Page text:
Centralization and decentralization refer to the extent to which managerial authority is concentrated at the higher levels of management, or distributed down the organizational hierarchy.
In a centralized organization power and authority is concentrated at higher levels of management. Managers at higher levels take decisions even in minor matters, while managers at lower levels just follow instructions. In comparison, decentralized organizations have authority and power delegated more widely. The top management takes only the major decisions such as overall objectives, targets, budgets, resource allocation and the like. Lower level managers have substantial discretion and flexibility to decide details of their actions within the overall the limits of higher management decisions. For example, in a decentralized organization, a traveling salesman may be free to plan his day to day schedule of sales call provided he is able to meet his target of total number and types of sales calls to be made every week. In contrast, the sales manager in a highly centralized organization will instruct the sales man on time and sequence of each sales call.
Every organization, to be effective, must have a appropriate balance between centralization. No organization can become effective by adopting extremes of either centralization or decentralization. In fact, it is impossible to have an organization with either absolute centralization or absolute decentralization. Absolute centralization implies that all decisions are taken by just one person at the top of the organizational hierarchy. No other person in the organization has any discretion to make any decision. To start with, it will be impractical to decide and instruct individuals in so much detail that they don’t can work effectively without any initiative or decision on their part. Further, this will mean heavily under utilizing the brain power of human beings. Finally, human beings do not like to work under such restricting conditions, and it will be almost impossible o find suitable persons to work in such organization.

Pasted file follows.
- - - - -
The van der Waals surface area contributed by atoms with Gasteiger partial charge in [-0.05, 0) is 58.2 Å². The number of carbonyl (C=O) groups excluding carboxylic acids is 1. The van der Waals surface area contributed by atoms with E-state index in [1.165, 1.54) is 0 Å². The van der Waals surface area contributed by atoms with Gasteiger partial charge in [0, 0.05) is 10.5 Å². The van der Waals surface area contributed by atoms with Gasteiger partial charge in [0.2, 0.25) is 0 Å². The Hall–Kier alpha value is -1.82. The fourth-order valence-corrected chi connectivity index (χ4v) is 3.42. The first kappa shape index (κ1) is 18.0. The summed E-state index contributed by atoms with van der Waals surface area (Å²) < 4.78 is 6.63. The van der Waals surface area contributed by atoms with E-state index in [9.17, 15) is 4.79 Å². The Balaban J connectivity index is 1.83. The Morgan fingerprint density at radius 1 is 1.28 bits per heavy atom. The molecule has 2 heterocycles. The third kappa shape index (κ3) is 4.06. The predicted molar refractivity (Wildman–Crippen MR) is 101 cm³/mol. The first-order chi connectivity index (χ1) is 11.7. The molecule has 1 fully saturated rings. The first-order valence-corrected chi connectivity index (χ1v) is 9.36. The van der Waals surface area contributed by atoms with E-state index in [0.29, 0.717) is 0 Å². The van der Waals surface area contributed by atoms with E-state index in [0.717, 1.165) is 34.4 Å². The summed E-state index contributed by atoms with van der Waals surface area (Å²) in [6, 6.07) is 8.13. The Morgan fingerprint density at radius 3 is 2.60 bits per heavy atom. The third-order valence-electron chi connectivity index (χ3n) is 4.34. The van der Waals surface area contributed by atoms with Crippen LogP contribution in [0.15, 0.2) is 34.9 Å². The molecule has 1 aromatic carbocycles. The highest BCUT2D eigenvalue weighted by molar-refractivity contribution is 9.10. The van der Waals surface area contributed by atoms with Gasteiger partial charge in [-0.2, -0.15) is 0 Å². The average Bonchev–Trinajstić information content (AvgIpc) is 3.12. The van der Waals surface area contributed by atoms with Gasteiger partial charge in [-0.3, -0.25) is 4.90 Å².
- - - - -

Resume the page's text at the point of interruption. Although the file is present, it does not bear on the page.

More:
An absolutely decentralized organization also cannot exist in reality. Such an organization implies that everyone working in the organization is totally free to act in any manner he or she chooses. In this situation there is no mechanism possible to direct the effort of all the individuals in appropriate direction to achieve the organizational goals or to coordinate the efforts of different individuals.
The following factors influence the design of the extent and type of decentralization in any organization.
· Complexity of Task
· Subordinate Training/Capability
· Subordinate Motivation
· Manager Capability
· Rate of Change
· Amount of Personal Contact Needed
The information Technology (IT) also has substantial effect on nature of effect decentralization. On one hand, IT promotes centralization possible to exercise more control with less efforts. At the same time it promotes decentralization by enhancing the decision making capabilities of individuals. The resultant effect of this is that of reducing the total number of levels in organization. Managers at top and bottom levels of organization can both have more decision making power, making some of the intermediate level redundant.